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Central Africa

Eau, genre et développement durable :Expériences de la coopération française en Afrique subsaharienne

La gestion de l’eau reste un des défis majeurs de l’humanité et la coopération internationale française a de bonnes raisons d’y consacrer une part importante de ses
moyens, particulièrement en Afrique subsaharienne.

Les enjeux qui s’y rapportent sont, en effet, nombreux, car au delà des conflits d’usages ou d’intérêts, l’eau organise et rythme la vie.

Champs Ecoles Paysans pour l'adaptation au changement climatique en RDC(Sud Kivu)

« Intégrer la résilience climatique dans la production agricole pour la sécurité alimentaire dans les zones rurales du Sud Kivu, en RDC se base d'expérience du programme régional Gestion Intégrée de la Production et des Déprédateurs en matière de champs écoles paysans et d'agriculture durable

IDDRI Issue Brief, Nov 2016: Innovating to sustain biodiversity conservation in African protected areas: funding and incentives. Insights from 3 countries

This study aims to unpack the potential benefits and risks of innovative financial mechanisms at work in Africa through the analysis of three case studies: an environmental trust fund created to finance the network of protected areas in Côte d’Ivoire; a conservation concession agreement (and thereafter a REDD-related private non-profit company) in the Gola Rainforest in Sierra Leone; and a biodiversity stewardship and tax incentive approach developed in South Africa.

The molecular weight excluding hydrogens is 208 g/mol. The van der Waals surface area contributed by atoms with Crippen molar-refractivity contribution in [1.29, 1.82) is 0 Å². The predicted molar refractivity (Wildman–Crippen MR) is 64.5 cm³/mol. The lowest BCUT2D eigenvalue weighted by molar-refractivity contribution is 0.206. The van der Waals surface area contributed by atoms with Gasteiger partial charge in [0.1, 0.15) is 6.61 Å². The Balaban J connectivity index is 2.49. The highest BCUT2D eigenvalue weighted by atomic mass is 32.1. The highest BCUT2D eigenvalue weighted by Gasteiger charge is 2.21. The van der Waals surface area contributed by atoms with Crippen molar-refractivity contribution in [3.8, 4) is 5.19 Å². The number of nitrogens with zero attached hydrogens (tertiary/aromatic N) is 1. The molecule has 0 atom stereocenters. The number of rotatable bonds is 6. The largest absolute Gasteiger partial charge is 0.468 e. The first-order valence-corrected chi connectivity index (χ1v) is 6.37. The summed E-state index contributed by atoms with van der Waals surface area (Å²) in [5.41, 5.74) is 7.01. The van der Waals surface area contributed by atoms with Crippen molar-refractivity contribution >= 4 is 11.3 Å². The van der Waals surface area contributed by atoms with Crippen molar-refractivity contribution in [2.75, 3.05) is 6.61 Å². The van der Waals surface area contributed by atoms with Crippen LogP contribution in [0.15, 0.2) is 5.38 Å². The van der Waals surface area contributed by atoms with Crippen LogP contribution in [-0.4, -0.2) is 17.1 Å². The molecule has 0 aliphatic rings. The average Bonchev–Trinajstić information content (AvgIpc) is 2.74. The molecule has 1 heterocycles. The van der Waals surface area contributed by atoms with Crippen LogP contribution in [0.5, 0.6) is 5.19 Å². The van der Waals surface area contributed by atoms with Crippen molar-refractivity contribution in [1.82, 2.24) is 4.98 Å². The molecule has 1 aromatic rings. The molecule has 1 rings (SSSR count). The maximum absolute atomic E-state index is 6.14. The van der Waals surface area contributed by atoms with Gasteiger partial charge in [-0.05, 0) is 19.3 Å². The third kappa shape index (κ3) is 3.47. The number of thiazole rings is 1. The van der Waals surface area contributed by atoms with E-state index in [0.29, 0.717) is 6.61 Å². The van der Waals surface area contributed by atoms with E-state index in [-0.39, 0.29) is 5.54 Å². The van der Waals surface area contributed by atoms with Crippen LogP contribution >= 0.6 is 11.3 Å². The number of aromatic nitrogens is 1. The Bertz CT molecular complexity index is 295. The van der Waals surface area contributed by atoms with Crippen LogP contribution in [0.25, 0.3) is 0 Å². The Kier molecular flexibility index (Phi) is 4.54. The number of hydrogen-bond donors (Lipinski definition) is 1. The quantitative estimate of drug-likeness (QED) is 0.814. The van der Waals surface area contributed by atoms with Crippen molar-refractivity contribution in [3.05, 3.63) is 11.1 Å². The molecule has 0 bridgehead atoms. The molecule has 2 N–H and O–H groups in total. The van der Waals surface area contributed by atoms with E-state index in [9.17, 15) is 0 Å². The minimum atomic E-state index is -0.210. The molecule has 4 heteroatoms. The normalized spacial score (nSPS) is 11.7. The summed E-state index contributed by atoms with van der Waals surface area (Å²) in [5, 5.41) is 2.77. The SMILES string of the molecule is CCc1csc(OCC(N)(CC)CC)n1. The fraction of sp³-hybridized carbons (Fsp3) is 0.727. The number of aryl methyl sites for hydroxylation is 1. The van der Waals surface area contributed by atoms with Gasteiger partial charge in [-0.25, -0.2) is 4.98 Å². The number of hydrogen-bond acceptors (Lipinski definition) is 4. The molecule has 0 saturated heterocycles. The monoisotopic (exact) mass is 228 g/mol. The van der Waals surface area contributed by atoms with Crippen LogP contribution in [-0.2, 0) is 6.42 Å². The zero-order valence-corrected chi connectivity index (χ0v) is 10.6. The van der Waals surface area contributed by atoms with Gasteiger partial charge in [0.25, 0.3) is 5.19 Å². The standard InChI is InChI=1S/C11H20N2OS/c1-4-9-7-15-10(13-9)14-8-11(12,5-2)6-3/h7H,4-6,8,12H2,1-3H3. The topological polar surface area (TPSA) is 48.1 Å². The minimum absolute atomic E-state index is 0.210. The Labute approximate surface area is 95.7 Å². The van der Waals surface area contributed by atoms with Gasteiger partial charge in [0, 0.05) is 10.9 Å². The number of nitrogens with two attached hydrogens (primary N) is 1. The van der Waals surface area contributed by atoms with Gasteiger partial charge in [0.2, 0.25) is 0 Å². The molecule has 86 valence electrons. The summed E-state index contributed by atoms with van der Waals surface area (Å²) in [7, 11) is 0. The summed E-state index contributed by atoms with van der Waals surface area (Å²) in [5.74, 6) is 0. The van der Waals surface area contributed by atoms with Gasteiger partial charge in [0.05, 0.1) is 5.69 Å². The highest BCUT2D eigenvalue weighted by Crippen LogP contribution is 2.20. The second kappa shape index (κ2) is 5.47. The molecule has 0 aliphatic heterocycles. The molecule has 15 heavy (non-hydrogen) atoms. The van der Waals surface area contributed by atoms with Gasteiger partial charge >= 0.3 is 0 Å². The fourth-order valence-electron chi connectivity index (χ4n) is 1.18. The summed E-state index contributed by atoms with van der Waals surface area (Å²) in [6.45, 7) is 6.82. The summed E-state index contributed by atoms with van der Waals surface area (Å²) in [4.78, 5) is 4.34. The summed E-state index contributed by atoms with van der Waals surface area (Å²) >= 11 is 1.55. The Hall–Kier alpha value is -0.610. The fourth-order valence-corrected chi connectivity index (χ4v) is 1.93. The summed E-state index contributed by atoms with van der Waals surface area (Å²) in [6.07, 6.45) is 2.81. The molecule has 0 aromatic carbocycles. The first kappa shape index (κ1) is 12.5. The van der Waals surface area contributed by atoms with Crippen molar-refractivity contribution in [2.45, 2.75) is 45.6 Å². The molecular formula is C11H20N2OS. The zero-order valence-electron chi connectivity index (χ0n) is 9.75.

NATIONALLY APPROPRIATE MITIGATION ACTION: RURAL DEVELOPMENT IN NAMIBIA

Access to modern energy services is a prerequisite for sustainable development. Namibia has made good progress in electrification, and major grid lines can be found in all provinces of the country. However, rural electrification is still at a low level and access to clean energy sources is limited. According to the Rural Electricity Distribution Master Plan (REDMP), 61 per cent of localities were without access to electricity in 2010.

Regional workshop for West and Central Africa I LIMBE – CAMEROON: 24–25 February 2016

The often neglected role of Indigenous Peoples and Local Communities (IPLCs)—the people often most heavily impacted by wildlife poaching and associated crime—was the focus of a meeting held in Limbe in February 2016.

This meeting aimed to provide a platform for those at the grassroots level to speak up to protect their livelihoods and their futures from the treats posed by illegal wildlife trade.

Local people and government working together to manage natural resources: Lessons from the Lake Victoria Basin

Seeking to conserve sites of biological and ecological importance outside the protected area network, conservation organizations are increasingly working with local communities, the original and ultimate stewards of the sites. In most cases, local people are aware of environmental problems; with training and capacity building they become enthusiastic protectors of critical natural sites. Donor-funded projects to sup- port local community groups, however, last only a few years.

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